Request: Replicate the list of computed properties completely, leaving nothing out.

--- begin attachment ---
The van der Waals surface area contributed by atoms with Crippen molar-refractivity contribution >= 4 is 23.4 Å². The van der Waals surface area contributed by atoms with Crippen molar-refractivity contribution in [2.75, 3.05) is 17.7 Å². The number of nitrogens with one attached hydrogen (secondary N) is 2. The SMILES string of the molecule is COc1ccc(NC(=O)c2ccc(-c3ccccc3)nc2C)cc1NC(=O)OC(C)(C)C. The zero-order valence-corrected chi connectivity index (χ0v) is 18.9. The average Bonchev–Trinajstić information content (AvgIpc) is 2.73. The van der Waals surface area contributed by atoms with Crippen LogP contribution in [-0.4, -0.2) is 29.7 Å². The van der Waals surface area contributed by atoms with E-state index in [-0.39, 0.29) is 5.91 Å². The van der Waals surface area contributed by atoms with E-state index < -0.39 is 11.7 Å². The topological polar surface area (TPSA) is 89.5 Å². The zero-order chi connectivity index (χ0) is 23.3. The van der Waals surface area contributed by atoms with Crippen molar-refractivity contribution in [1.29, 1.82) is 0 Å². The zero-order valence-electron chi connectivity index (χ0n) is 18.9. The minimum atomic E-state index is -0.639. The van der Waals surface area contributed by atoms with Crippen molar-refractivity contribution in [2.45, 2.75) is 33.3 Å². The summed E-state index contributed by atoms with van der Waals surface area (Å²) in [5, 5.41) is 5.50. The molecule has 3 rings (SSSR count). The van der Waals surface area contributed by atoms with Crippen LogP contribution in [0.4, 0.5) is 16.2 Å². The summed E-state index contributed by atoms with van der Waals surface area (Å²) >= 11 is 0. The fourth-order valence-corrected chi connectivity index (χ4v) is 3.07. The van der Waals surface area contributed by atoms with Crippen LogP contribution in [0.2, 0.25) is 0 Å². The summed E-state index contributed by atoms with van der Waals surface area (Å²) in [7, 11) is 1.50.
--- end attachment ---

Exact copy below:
The van der Waals surface area contributed by atoms with Crippen molar-refractivity contribution >= 4 is 23.4 Å². The van der Waals surface area contributed by atoms with Crippen molar-refractivity contribution in [2.75, 3.05) is 17.7 Å². The number of nitrogens with one attached hydrogen (secondary N) is 2. The SMILES string of the molecule is COc1ccc(NC(=O)c2ccc(-c3ccccc3)nc2C)cc1NC(=O)OC(C)(C)C. The zero-order valence-corrected chi connectivity index (χ0v) is 18.9. The average Bonchev–Trinajstić information content (AvgIpc) is 2.73. The van der Waals surface area contributed by atoms with Crippen LogP contribution in [-0.4, -0.2) is 29.7 Å². The van der Waals surface area contributed by atoms with E-state index in [-0.39, 0.29) is 5.91 Å². The van der Waals surface area contributed by atoms with E-state index < -0.39 is 11.7 Å². The topological polar surface area (TPSA) is 89.5 Å². The zero-order chi connectivity index (χ0) is 23.3. The van der Waals surface area contributed by atoms with Crippen molar-refractivity contribution in [1.29, 1.82) is 0 Å². The zero-order valence-electron chi connectivity index (χ0n) is 18.9. The minimum atomic E-state index is -0.639. The van der Waals surface area contributed by atoms with Crippen molar-refractivity contribution in [2.45, 2.75) is 33.3 Å². The summed E-state index contributed by atoms with van der Waals surface area (Å²) in [5, 5.41) is 5.50. The molecule has 3 rings (SSSR count). The van der Waals surface area contributed by atoms with Crippen LogP contribution in [0.4, 0.5) is 16.2 Å². The summed E-state index contributed by atoms with van der Waals surface area (Å²) >= 11 is 0. The fourth-order valence-corrected chi connectivity index (χ4v) is 3.07. The van der Waals surface area contributed by atoms with Crippen LogP contribution in [0.2, 0.25) is 0 Å². The summed E-state index contributed by atoms with van der Waals surface area (Å²) in [7, 11) is 1.50.